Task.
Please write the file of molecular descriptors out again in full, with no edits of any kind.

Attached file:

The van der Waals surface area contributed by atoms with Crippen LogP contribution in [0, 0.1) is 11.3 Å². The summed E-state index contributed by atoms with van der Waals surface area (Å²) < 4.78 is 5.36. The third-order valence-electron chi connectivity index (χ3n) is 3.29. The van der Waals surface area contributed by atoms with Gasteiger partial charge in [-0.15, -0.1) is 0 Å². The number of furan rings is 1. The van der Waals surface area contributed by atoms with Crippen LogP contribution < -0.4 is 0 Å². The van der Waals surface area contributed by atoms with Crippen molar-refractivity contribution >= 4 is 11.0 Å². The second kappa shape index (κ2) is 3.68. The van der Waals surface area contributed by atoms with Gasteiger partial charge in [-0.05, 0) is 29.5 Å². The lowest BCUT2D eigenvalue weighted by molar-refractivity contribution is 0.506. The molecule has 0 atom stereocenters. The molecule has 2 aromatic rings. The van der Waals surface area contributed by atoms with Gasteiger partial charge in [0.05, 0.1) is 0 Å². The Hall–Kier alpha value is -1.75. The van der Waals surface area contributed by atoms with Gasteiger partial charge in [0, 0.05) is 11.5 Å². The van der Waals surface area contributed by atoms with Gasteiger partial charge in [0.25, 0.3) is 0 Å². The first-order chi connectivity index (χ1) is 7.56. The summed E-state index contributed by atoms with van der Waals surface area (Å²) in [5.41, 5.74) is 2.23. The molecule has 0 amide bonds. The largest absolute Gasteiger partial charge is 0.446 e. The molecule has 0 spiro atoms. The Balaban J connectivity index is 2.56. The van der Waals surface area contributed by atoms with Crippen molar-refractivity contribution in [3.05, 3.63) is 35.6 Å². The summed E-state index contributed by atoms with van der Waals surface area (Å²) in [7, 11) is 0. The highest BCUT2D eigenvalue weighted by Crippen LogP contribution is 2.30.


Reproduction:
The van der Waals surface area contributed by atoms with Crippen LogP contribution in [0, 0.1) is 11.3 Å². The summed E-state index contributed by atoms with van der Waals surface area (Å²) < 4.78 is 5.36. The third-order valence-electron chi connectivity index (χ3n) is 3.29. The van der Waals surface area contributed by atoms with Gasteiger partial charge in [-0.15, -0.1) is 0 Å². The number of furan rings is 1. The van der Waals surface area contributed by atoms with Crippen LogP contribution < -0.4 is 0 Å². The van der Waals surface area contributed by atoms with Crippen molar-refractivity contribution >= 4 is 11.0 Å². The second kappa shape index (κ2) is 3.68. The van der Waals surface area contributed by atoms with Gasteiger partial charge in [-0.05, 0) is 29.5 Å². The lowest BCUT2D eigenvalue weighted by molar-refractivity contribution is 0.506. The molecule has 0 atom stereocenters. The molecule has 2 aromatic rings. The van der Waals surface area contributed by atoms with Gasteiger partial charge in [0.05, 0.1) is 0 Å². The Hall–Kier alpha value is -1.75. The van der Waals surface area contributed by atoms with Gasteiger partial charge in [0, 0.05) is 11.5 Å². The van der Waals surface area contributed by atoms with Gasteiger partial charge in [0.25, 0.3) is 0 Å². The first-order chi connectivity index (χ1) is 7.56. The summed E-state index contributed by atoms with van der Waals surface area (Å²) in [5.41, 5.74) is 2.23. The molecule has 0 amide bonds. The largest absolute Gasteiger partial charge is 0.446 e. The molecule has 0 spiro atoms. The Balaban J connectivity index is 2.56. The van der Waals surface area contributed by atoms with Crippen molar-refractivity contribution in [3.05, 3.63) is 35.6 Å². The summed E-state index contributed by atoms with van der Waals surface area (Å²) in [7, 11) is 0. The highest BCUT2D eigenvalue weighted by Crippen LogP contribution is 2.30.